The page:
Investments in private equity, venture capital, and certain other ‘alternative’ investments can leave fiduciaries at nonprofits in a vulnerable position.
W. Scott Simon is a principal at Prudent Investor Advisors, a registered investment advisory firm. He also provides services as a consultant and expert witness on fiduciary issues in litigation and arbitrations. Simon is the recipient of the 2012 Tamar Frankel Fiduciary of the Year Award.
This month’s column will conclude my discussion of nonprofits and alternative investments (for now), with a few observations.
Perhaps the best definition of an “alternative investment,” as noted in a previous column, is any investment other than a “traditional” investment such as cash, stocks, or bonds. This definition would include, for example, hedge funds, private equity, and absolute return “strategies.”
The Compensation Structure of an Alternative Investment
It is sometimes said that an alternative investment such as a hedge fund is a compensation structure in search of an investment strategy. What is that compensation structure? Typically, it is equal to 2% of the amount of the assets managed by a hedge fund manager plus 20% of any profits earned by the hedge fund on an annual basis.
Many alternative investments are not traded in any financial market, so they are essentially impossible to value. In short, they are illiquid. This often means that their fair market value (FMV), which would otherwise be established through the price discovery process in a free and fair financial market, is, in effect, “frozen in time.” Such alternative investments are valued only at the time of their purchase and remain at that value until the life of the alternative expires.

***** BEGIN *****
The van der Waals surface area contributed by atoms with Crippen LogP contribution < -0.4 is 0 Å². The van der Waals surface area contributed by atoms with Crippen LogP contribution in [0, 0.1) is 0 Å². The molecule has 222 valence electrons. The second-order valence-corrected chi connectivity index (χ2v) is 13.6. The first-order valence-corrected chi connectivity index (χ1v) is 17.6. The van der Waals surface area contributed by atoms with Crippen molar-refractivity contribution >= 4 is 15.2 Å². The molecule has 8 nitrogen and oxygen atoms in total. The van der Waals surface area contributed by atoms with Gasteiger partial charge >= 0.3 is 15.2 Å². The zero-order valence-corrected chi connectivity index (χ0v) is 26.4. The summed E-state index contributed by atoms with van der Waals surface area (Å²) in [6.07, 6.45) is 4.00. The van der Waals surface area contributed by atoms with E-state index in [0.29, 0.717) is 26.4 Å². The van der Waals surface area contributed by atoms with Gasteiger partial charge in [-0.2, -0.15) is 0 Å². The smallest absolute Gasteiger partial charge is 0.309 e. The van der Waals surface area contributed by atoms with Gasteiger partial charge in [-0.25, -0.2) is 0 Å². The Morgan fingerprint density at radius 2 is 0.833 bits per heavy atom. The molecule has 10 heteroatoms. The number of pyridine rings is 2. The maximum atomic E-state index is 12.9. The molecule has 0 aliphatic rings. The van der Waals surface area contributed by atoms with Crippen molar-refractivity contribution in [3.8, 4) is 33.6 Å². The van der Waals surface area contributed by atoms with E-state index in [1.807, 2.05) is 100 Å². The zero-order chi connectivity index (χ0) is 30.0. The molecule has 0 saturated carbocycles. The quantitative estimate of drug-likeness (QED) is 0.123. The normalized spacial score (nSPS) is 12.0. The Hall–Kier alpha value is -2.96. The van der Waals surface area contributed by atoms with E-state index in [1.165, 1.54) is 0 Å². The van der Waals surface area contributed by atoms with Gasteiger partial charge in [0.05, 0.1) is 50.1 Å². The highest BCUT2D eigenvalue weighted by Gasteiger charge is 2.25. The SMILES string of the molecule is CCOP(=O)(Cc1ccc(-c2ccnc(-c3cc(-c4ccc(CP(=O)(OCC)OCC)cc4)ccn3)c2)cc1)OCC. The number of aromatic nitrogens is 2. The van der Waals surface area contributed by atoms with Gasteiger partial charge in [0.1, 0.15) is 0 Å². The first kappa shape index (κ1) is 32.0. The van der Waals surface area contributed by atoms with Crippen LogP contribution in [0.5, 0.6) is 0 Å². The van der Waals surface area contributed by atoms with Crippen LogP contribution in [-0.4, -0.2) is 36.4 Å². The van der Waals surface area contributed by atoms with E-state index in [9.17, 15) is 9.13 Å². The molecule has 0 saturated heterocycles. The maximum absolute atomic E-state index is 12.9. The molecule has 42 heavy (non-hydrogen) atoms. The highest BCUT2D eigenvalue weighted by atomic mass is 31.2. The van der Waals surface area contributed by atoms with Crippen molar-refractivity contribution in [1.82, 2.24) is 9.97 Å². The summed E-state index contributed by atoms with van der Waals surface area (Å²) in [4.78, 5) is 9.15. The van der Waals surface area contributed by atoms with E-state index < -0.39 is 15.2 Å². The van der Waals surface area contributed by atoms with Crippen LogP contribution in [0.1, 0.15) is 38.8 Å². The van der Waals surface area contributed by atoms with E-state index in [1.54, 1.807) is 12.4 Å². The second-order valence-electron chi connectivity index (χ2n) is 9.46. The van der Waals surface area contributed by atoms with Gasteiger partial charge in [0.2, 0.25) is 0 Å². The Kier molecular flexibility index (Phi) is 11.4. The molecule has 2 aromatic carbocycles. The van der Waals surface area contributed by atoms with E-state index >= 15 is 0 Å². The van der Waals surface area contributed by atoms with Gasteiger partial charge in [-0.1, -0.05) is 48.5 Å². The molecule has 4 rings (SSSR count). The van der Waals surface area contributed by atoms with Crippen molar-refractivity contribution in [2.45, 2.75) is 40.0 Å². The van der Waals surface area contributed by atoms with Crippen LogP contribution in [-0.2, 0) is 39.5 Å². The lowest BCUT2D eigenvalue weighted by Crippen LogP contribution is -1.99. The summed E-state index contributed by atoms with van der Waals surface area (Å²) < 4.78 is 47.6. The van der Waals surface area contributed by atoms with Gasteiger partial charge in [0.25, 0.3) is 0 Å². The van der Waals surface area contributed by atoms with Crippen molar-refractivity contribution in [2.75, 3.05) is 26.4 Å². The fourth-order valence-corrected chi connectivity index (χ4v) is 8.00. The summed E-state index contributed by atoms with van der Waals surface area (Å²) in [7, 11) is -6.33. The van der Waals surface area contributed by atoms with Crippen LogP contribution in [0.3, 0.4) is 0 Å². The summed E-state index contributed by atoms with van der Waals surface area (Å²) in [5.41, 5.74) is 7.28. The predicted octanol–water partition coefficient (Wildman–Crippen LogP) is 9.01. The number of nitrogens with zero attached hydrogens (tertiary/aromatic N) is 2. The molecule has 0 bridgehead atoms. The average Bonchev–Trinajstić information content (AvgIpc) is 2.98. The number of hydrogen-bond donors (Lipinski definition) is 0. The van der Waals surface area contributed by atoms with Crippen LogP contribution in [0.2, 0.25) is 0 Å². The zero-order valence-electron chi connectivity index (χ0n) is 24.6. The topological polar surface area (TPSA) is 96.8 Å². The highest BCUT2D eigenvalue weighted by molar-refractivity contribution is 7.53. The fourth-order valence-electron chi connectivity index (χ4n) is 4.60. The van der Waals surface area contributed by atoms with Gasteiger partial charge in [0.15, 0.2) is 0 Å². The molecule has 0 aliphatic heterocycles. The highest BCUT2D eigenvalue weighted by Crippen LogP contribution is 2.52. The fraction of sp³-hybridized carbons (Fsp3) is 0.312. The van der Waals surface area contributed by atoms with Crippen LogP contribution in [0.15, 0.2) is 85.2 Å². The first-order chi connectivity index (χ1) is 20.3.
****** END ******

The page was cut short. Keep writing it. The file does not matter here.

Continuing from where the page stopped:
But even in cases where the FMV of an alternative investment is frozen (or “locked-up” in the vernacular of the alternative investments industry) and its FMV enters a state of “suspended animation,” its manager often continues to collect ongoing compensation (e.g., 2% per year of FMV)--regardless of the actual FMV of the alternative currently. Since there’s no market to set the FMV of the alternative, though, there’s no way to find out currently the “actual” FMV of the alternative.
Nonetheless, that no-way-to-really-determine FMV becomes the yardstick by which many managers continue to collect their fees, and profits (or losses) are eventually gauged; it’s as if the FMV never fluctuates. Those expensive advisory and management fees are often locked up at the time of purchase in a frozen FMV. As a result, the manager of an alternative investment will continue to collect its 2% annual fee based on the frozen FMV, even though it’s possible that the FMV of the alternative is something less than the FMV--maybe even zero. In contrast, when the FMV of the assets managed by my registered investment advisory firm goes down by, say, 25%, our fee goes down in the same amount.
Some may retort that the “actual” FMV of the alternative could be more than its locked-up FMV, so the manager could actually be missing out on some of its just fee. Even where that may be true (yet unknowable), it’s useful to keep in mind that the manager will still be reaping 20% of the profit at the end of the life of the alternative should it liquidate at a profit.